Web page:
Climate change isn’t just a driver of the global water crisis. It also precipitates a chain reaction that affects every part of life. As greenhouse gases fill the earth’s atmosphere and deplete mass swaths of the world of potable water, droughts become more frequent and severe, in turn negatively impacting global agriculture and the world’s food supply.
A damaged agricultural chain has massive implications for economies around the world. Sure, it’s easy to imagine thirst after hunger. After all, agriculture uses a whopping 70% of the world’s freshwater. However, there are numerous industries — and, thereby, economies — suffering in the face of climate change. Below are some unexpected ways that climate change and the resulting issues with water scarcity are impacting the globe.
Just weeks ago, for the first time in history, the Bank of Canada designated climate change as a major risk facing Canada’s economy. In fact, climate change was one of only six factors named a major threat to the leading nation’s finances. Its dangers are far from exaggerated.
Analysts pointed to the increase in, and unpredictability of, extreme, climate change-caused weather as a major source of financial peril. With tending to such events comes a massive financial burden, both in terms of the equipment and labor used and the time that people lose being unable to reach their offices to work.
Additionally, analysts pointed to the lack of knowledge about climate risks in financial markets as a potential trigger for future economic catastrophe. For example, the lack of Canadian regulation on a company’s need to disclose their carbon emissions can lead to overpricing of, and therefore economic strain on, the processes, materials, and systems involved in transitioning Canada to a low-carbon economy.
The textile industry’s carbon footprint is surprisingly massive, and it relies deeply on water for its economic stability. As climate change exacerbates the global water crisis, it puts a large strain on the textile industry: By some reports, 2,700 liters of water is used in the manufacturing of one cotton t-shirt. Such a massive volume of water seems trivial and almost wasteful as many go without.
Clothing production and sales comprise trillions of dollars in the global economy, so climate change’s negative impacts on textiles will have no small effect on the world. As water scarcity worsens, the textile industry will struggle even more to balance its costs and revenue. Furthermore, with the vast expansion of fast fashion and the ever-increasing number of smaller, niche brands, the industry requires regular investments from those looking to fund new businesses. If the textile economy crumbles under the strain of water scarcity, investor dollars may never be repaid.
The greenhouse gas emissions that the energy industry generates may well be the world’s greatest contributor to climate change. Energy production, distribution, and use is nevertheless the cornerstone of modern society, and although climate change is a major driver of the global water crisis, water is crucial to global energy systems. In fact, the energy industry uses the second-most water of any industry, right behind agriculture.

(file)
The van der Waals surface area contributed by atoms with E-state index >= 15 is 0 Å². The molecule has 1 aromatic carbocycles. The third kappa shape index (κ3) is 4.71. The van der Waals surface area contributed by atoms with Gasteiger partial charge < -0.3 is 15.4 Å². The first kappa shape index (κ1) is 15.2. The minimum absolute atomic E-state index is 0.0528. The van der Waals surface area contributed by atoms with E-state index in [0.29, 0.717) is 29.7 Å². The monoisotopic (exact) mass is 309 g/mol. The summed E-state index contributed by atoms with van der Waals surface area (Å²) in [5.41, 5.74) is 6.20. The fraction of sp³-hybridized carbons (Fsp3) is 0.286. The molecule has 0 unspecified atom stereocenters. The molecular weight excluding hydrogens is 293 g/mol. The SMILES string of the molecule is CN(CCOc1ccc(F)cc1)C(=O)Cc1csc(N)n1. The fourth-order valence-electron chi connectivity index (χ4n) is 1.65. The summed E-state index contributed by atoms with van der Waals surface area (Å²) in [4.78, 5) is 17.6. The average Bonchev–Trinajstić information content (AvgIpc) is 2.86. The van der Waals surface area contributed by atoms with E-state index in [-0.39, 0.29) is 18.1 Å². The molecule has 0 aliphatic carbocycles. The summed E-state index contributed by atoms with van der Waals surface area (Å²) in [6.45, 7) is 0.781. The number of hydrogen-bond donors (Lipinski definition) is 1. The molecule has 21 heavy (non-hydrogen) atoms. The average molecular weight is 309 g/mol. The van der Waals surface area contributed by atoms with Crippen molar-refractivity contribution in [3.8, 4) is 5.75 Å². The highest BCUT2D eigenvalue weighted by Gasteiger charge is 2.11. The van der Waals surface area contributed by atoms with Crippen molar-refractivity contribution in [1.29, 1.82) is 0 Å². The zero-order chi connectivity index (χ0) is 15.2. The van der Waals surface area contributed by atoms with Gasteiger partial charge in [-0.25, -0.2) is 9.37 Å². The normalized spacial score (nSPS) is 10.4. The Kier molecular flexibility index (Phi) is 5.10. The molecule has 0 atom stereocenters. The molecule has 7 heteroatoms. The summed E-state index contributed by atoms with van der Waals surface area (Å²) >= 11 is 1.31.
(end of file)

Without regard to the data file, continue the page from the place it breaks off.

In the United States, for example, more water is devoted to oil refinement (a key step in fossil fuel production) than to any other purpose, including agriculture and meeting human sustenance needs. Water is also vital to the extraction of natural gas, which powers stoves and radiators across the world. The increase in water scarcity that climate change causes can thus be crippling for the energy sector, which accounts for eight percent of American GDP. Many of the world’s most prominent investors have made their fortunes in energy, and as the source of their wealth becomes less profitable, their investments and finances can become imperiled.
At TUAFI, we have an unparalleled vision for climate change combat that, though futuristic, requires urgent implementation. Our AWG factory would turn air into potable drinking water in massive quantities and distribute this water to the regions most in need. Our factory would pave the way for water production at a scale that can properly combat the ever-growing global water crisis and replenish the water supply for industries in need.
As you can see from this article, the demand for water will never falter. Our AWG factory can reverse the negative impacts that the global water crisis is exerting on the economy. Investing in solutions as simultaneously radical and realistic as ours will be key to combating climate change, not to mention offering loans that can actually be returned. View our AWG factory project, and consider donating, on Fundable by clicking this link.